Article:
I started with the Quail Breast and Leg pumpkin purée, garden peas & eschalot accompanied by a 2010 Angullong Sauvignon Blanc. Having tasted a 2010 Sauvignon Blanc earlier in the day, I was not totally shocked by the fact that the wine was so young. The Quail was wonderfully offset by the sweet pea and pumpkin puree.  My partner  started with The Perigord Ham & Pea Consommé which  was delicately spiced, with plenty of ham hock , and crisp fresh peas. This was matched with a lovely ripe Chardonnay, which somewhat over powered the Consommé, but was delicious in it’s own right.

For mains courses we decided to tuck into slow roasted venison loin accompanied by parsnip and white chocolate purée with minted broad beans, which was a very strange combination indeed. The parsnip and white chocolate puree seemed to be completely lacking in any sort of flavour whatsoever. Minted broad beans did seem to complement the venison although this is not a traditional combination. My main course of Slow Cooked pork Belly with pumpkin cream, Brussels sprout leaves, currents and almonds was superbly cooked, with the lovely crackling on top, and wonderfully tender meat. The almonds appeared to have been substituted with hazelnuts at the last minute, which added an extra very likeable dimension to the dish, however I was not totally over awed by the pumpkin cream’s resemblance to diced carrot!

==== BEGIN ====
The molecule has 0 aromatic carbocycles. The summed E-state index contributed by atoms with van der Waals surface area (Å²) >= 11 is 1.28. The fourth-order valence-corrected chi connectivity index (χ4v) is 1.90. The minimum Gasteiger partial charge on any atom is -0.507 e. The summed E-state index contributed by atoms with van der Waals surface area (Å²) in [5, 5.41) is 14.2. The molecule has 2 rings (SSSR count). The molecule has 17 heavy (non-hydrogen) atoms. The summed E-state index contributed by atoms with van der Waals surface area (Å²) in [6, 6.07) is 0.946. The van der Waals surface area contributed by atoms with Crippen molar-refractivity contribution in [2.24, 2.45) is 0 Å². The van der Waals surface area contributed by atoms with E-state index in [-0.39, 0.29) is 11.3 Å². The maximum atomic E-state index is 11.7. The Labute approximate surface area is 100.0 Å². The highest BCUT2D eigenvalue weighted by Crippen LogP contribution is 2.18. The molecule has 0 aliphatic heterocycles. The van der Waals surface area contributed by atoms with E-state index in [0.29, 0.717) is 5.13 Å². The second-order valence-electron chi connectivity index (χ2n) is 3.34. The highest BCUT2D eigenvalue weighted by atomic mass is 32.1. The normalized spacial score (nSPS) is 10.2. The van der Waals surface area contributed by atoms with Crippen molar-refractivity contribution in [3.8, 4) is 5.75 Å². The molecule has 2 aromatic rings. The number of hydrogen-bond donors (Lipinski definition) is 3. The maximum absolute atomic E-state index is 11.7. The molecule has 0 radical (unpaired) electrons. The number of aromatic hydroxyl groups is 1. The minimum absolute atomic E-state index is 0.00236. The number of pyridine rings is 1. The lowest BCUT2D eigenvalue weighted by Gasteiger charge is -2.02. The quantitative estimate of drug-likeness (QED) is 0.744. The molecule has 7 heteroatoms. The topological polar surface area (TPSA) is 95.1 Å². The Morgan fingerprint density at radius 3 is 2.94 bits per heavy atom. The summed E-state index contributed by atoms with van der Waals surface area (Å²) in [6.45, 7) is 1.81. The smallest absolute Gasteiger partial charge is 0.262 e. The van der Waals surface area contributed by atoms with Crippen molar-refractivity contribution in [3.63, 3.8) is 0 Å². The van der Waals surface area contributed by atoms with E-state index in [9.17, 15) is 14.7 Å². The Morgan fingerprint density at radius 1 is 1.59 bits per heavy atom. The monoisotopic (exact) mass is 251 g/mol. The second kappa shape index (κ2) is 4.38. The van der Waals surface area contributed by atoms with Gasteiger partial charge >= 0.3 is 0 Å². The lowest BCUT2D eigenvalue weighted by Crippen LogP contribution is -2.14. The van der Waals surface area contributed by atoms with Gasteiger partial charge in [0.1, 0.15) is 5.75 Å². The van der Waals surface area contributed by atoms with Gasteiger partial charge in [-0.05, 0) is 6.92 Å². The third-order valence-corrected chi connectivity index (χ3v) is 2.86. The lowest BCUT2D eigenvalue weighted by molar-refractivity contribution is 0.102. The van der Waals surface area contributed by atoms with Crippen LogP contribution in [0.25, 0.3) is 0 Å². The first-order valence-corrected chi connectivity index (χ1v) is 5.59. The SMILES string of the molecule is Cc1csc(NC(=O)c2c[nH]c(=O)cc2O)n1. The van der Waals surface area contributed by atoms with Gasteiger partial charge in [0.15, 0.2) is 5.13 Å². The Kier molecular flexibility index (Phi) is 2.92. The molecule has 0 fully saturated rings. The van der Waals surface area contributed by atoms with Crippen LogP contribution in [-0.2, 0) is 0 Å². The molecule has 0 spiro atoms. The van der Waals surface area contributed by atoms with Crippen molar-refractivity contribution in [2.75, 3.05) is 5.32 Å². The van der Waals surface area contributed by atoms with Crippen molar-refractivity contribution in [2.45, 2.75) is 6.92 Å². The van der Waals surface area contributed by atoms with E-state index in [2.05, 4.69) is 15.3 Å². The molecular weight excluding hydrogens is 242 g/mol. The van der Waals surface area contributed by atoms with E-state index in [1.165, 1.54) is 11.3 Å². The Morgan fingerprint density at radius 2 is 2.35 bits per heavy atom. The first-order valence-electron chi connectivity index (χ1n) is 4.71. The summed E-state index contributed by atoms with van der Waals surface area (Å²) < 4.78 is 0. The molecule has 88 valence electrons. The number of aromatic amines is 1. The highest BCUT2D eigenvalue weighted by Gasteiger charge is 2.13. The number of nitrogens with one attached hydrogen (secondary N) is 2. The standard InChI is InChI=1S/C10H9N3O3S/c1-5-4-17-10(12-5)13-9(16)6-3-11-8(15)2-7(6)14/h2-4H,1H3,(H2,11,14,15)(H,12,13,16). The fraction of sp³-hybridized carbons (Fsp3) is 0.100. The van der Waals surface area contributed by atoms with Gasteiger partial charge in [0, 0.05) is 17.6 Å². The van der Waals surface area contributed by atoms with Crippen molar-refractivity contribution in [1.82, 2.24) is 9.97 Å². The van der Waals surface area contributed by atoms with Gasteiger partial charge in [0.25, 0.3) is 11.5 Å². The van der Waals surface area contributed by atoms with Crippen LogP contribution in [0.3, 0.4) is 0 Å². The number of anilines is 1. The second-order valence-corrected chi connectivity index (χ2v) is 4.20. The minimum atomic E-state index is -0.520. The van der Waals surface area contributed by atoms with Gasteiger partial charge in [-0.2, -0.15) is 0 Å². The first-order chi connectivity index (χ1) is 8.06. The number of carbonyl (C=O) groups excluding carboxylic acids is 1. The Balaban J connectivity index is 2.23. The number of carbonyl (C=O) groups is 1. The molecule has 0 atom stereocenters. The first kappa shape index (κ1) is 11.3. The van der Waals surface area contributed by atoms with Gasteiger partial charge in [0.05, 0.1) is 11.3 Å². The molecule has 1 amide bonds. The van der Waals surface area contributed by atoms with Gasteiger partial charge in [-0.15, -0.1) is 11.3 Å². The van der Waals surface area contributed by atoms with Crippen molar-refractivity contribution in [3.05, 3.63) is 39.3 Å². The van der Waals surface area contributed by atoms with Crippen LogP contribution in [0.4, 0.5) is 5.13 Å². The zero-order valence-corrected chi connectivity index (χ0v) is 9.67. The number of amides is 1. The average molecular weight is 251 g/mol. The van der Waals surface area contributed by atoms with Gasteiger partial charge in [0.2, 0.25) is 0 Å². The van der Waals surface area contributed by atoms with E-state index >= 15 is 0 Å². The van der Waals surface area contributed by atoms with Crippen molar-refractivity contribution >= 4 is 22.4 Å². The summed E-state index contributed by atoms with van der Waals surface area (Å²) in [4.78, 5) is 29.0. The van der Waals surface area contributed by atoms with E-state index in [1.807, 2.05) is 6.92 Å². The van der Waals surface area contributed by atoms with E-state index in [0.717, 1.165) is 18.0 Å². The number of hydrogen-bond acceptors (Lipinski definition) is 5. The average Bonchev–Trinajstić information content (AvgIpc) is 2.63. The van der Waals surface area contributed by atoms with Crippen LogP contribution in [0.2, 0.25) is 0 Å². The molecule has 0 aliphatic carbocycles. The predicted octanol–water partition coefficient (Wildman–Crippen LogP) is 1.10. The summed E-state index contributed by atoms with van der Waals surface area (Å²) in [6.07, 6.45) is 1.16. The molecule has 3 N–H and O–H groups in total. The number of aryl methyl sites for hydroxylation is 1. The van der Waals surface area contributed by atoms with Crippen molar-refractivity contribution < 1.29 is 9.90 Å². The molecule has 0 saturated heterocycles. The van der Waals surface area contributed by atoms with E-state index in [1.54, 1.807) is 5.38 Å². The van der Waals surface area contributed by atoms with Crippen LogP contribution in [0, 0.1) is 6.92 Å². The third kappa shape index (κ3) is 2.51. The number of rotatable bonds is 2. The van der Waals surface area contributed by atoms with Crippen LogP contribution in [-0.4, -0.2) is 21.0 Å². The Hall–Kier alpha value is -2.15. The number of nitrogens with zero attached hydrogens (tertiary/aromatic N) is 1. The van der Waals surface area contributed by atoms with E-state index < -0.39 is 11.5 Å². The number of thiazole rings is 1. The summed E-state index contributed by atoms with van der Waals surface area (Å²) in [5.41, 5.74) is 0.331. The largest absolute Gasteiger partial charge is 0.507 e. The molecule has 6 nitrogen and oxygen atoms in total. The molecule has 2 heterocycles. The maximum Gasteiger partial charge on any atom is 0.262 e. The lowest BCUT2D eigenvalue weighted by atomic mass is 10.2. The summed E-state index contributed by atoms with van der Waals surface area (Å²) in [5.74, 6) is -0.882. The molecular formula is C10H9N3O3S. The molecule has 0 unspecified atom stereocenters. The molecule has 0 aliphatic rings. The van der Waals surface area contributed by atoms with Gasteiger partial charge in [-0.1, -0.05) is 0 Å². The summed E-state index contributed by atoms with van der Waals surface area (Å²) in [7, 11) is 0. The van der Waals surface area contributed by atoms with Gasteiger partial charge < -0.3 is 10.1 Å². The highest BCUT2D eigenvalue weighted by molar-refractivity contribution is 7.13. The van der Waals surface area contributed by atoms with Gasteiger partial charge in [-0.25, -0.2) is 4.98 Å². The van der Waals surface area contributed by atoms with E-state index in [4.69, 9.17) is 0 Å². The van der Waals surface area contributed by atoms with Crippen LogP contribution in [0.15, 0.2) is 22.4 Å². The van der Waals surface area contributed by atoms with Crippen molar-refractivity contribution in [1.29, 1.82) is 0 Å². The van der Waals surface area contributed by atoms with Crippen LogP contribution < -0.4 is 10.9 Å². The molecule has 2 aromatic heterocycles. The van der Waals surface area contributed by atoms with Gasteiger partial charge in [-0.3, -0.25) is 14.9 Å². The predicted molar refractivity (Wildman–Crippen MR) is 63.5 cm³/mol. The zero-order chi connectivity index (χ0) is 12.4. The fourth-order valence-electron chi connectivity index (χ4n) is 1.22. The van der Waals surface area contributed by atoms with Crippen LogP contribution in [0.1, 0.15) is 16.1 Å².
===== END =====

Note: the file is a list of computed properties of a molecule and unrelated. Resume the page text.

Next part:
Our finale of Textures of Chocolate, was the star of the evening. A lovely dish, we had chosen to go with 2 spoons, leaving me to wish that I’d ordered one all to my self! Delicious! The textures were well defined, and this dish exceeded in expectations my last experience of this dish at Sidart in New Zealand.

Over all a good night, although the restaurant could certainly have benefited from better supervision of staff, who appeared to spend more time chatting at the bar than serving customers.  I could certainly have managed a couple more glasses of wine had the staff been more attentive. It is a shame that so many country restaurants with superb kitchens, are let down by a poor front of house, never the less, should your travels take you to Orange, I do recommend Racine.

Marks out of 10

Food 6.9

Service 4.9

Ambience 5.9

Racine on Urbanspoon

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Highland Heritage – Highland Lodge Meets Swiss Chalet?